This is our very own Diwali Storybook Collection. I collected these books over the years to read to my kids. Every year for Diwali, I take some time off from work to visit all three of my children’s classrooms. I usually read a couple of books related to Diwali, print out some Diwali themed coloring sheets for the kids and also do a special Diwali craft with them. This has become our family Diwali tradition now. Another family Diwali tradition of ours is making our own diyas at home and marking the year at the bottom. We store away these handmade diyas in a special Diwali box in our basement, take them out every year a few days before Diwali and add the new diyas that we made that year to this collection. Thus, our diya collection keeps growing every year.
I have been digging into our Diwali book collection lately to pick some books for these events. When I look for a book to introduce my kids to their Indian heritage, I look for books with simple text, engaging illustrations and very little to no dose of religion or mythology.
To that effect, here are my top picks for my 4 year olds:
- Lots of Lights by Kavita Sahai – I personally find the spiritual concept of Diwali as a celebration of our own inner light far more interesting and easy to grasp for children than all the religious, mythological stories behind Diwali.
- Diwali (Celebrate The World) by Hannah Eliot – This Book has bright, colorful illustrations and it’s a board book so it is made to last longer in my boys’ hands. The image of Goddess Lakshmi flying on an owl is very cute and clever.
- It’s Diwali! (Bumba Books It’s a Holiday!) by Richard Sebra -Very simple text, beautiful, engaging, real pictures of families celebrating Diwali. This book is easy to understand, doesn’t matter if the reader has an understanding of Hindu religion or Indian culture or not.
For my fifth grader’s classroom, I plan to read the following:
As a first generation Indian American mother, I have a desire to familiarize my kids with their Indian heritage. However, I refuse to confine myself to outdated customs and traditions. So, I try to think creatively about what makes sense for my kids in the world that they live in now and try to come up with our own family traditions accordingly. I also make sure to leave a lot of room for my kids to come up with new traditions to celebrate the same old festivals every year. I try to keep things interesting and fun for everyone, without sticking to rigid notions about how a festival should be celebrated. No one is forced to participate in anything that don’t want to participate in. No tradition is set in stone as far as our family is concerned. We don’t do anything without analyzing it, just because generations before us did it this way. My kids are given full freedom to question anything that they want to question, religion included. I will do my best to answer their questions honestly, in an age appropriate manner.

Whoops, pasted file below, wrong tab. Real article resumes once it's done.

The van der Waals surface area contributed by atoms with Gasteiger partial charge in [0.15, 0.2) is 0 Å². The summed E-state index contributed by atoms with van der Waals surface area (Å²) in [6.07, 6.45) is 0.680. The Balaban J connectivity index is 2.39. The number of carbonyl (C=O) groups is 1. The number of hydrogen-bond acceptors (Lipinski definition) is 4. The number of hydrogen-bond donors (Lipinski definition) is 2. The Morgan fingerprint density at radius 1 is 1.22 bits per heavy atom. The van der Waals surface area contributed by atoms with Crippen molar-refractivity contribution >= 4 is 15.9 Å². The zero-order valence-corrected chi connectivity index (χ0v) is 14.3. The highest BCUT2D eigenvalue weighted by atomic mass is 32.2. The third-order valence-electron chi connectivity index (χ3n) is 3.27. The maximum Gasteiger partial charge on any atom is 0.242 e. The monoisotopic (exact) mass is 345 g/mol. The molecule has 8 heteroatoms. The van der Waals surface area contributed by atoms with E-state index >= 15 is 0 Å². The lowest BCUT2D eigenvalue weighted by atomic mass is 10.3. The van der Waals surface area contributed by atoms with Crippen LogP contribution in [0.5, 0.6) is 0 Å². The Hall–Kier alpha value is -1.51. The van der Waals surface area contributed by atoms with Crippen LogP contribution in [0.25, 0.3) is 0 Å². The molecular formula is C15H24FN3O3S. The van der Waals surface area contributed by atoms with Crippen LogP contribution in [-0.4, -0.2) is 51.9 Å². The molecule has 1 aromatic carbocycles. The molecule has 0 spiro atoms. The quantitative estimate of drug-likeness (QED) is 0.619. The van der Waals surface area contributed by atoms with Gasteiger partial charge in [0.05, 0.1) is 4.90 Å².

- My Diwali Coloring Book – even though this is a coloring book, it has simple descriptions of the pictures on each page and reads like a Diwali storybook.
- It’s Diwali by Richard Sebra – this book may be more appropriate for the younger kids but most kids in my daughter’s class may not know much about Diwali so I figured this would be a good introduction for them.
- Going to school in India – I read this book to my daughter’s class for the past two years in a row. I looooove this book. It is not related to Diwali as such. But, it has real pictures of kids going to school in various parts of India, what they wear to school, what they eat for lunch, etc. It’s a very powerful book in my opinion. I will be reading this book again to my daughter’s class.